of light; do not afterwards attempt to touch
the burnish with colour. A very beautiful gold
background may be obtained by the use of diapers;
for which old illuminations and many early pictures
show precedent. The diaper pattern, if raised, may
of course be laid on with the brush and thin gesso.
For a sunk diaper, a die was generally used; which
can be easily made in plaster hardened by being
mixed with thin alum water. Model the diaper,
mould it in wax, and fix a cast from the wax on
the end of a piece of stick by means of " knotting,"
or black elastic glue from the nearest shoe-shop.
The diaper may be varied in pattern ; you will find
it offers an opportunity of introducing allusions to
many little cognate interests, which would be dis-
tracting to incorporate more fully in the main
design of the relief.
The best framing for a relief is a simple archi-
tectural moulding ; the worst, anything approach-
ing the appearance of an ordinary picture-frame.
Do not be tempted to put a relief under glass; the
best protection is a final coat of hard oil-varnish,
such as copal or amber. In the case of wax paint-
ing, wax itself may form a final varnish.
As regards schemes of colour, it is well to bear
in mind that colour must elucidate. Consequently
in colouring, for instance, any single figure, be
cautious of introducing violent contrasts of tone.
Here again the study of the earlier masters helps
us, and it is surprising how much their harmony
was obtained by cunning distribution of primaries
and secondaries, to use old-fashioned terms. They
did not (as does the pictorial artist) paint in greys.
Bearing in mind that it is not sculpture which is
under consideration, but relief intended for paint-
ing, you may, with a view to clearness and often
for purposes of softening, paint a dark outline
round a form ; sometimes this may be against gold,
shading it off rapidly inwards on to the body of
the form. Where painted colour comes against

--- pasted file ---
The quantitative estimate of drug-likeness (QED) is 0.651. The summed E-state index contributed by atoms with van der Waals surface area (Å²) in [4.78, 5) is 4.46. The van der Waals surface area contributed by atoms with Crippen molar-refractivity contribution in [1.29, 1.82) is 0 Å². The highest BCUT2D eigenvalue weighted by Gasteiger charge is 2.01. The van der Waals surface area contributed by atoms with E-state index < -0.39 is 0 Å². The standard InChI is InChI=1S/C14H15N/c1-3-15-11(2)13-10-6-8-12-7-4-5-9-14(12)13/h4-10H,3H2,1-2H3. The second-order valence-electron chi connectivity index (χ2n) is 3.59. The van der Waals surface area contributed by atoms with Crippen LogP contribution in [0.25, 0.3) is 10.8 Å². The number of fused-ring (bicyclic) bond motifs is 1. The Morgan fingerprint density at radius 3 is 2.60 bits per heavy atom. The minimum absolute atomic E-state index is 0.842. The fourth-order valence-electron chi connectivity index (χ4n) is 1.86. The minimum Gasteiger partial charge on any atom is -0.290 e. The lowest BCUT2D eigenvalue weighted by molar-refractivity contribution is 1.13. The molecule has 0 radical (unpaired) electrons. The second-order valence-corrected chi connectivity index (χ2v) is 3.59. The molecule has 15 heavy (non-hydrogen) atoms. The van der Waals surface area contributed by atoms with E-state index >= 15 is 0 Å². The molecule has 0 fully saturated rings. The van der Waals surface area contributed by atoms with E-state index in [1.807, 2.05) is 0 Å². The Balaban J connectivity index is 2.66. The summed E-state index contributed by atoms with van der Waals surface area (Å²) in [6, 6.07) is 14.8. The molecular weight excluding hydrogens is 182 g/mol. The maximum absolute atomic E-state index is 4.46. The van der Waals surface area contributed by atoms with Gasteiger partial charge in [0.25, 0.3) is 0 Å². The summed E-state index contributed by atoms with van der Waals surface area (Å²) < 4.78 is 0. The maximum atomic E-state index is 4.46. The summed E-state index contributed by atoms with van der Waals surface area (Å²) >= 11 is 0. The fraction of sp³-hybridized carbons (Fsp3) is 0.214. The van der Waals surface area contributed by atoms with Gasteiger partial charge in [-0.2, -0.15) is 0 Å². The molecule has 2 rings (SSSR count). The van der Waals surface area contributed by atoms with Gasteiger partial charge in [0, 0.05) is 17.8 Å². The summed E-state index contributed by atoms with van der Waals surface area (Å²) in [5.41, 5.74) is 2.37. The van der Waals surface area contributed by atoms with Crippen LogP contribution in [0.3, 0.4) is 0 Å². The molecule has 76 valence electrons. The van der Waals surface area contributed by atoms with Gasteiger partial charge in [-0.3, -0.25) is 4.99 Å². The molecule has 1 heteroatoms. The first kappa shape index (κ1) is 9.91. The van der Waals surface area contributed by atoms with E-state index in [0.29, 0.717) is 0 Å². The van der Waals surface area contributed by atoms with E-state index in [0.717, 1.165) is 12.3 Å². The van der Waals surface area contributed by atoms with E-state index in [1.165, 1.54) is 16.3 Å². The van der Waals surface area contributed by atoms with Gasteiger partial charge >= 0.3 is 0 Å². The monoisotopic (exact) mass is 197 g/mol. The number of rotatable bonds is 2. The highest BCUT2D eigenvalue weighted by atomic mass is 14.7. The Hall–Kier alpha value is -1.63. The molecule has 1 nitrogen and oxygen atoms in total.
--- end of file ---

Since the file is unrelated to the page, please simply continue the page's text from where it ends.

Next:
painted colour, it is still wise to soften with dark-
ness the edge of the lighter coloured form. Gene-
rally this shading is best done with warm colour,
such as burnt sienna or burnt umber. These,
however, are but rough rules of practice, and after
experience enable the worker to ignore them
at discretion. In colouring, proceed first from
those objects which by the nature of things have
their colour settled. You have then colour data,
and perhaps a colour predominance, from which
sentiment and the colour instinct will develop
harmony. Do not too quickly seek the safety
of dull hues, but be fearless of colour; and re-
member (speaking perhaps not scientifically, but
as an artist) that of all colours, reds are most
typically " colour" as contrasted with white or
Colour can often be toned, not by touching it at
all, but by catching the eye by some spot coloured
sharply to the complement. Thus on drapery you
may often break sufficiently the more general
colour over the whole of it by the colouring of the
pattern upon it.
In the modelling, be content to strive for
beauty of line and only large indicativeness of
shapes ; leaving for the skill of the sculptor that
BOOK-PLATE DESIGNED BY E. H. NEW
observance of minutely varying forms which dis-
tinguish life and reality, a development of the
modeller's art which does not bear colouring, the
use of which is better justified upon very low and
slight relief. M. W.
FROM GALLERY, STUDIO AND
MART. WITH ILLUSTRATIONS.
The impression left by a careful in-
spection of the 786 exhibits of the
National Competition, 1894, now on view in
the iron building of the inner quadrangle at
South Kensington, is mildly disappointing. Nor
does a second visit remove the conviction that it
is not on the whole quite equal to last year. Yet,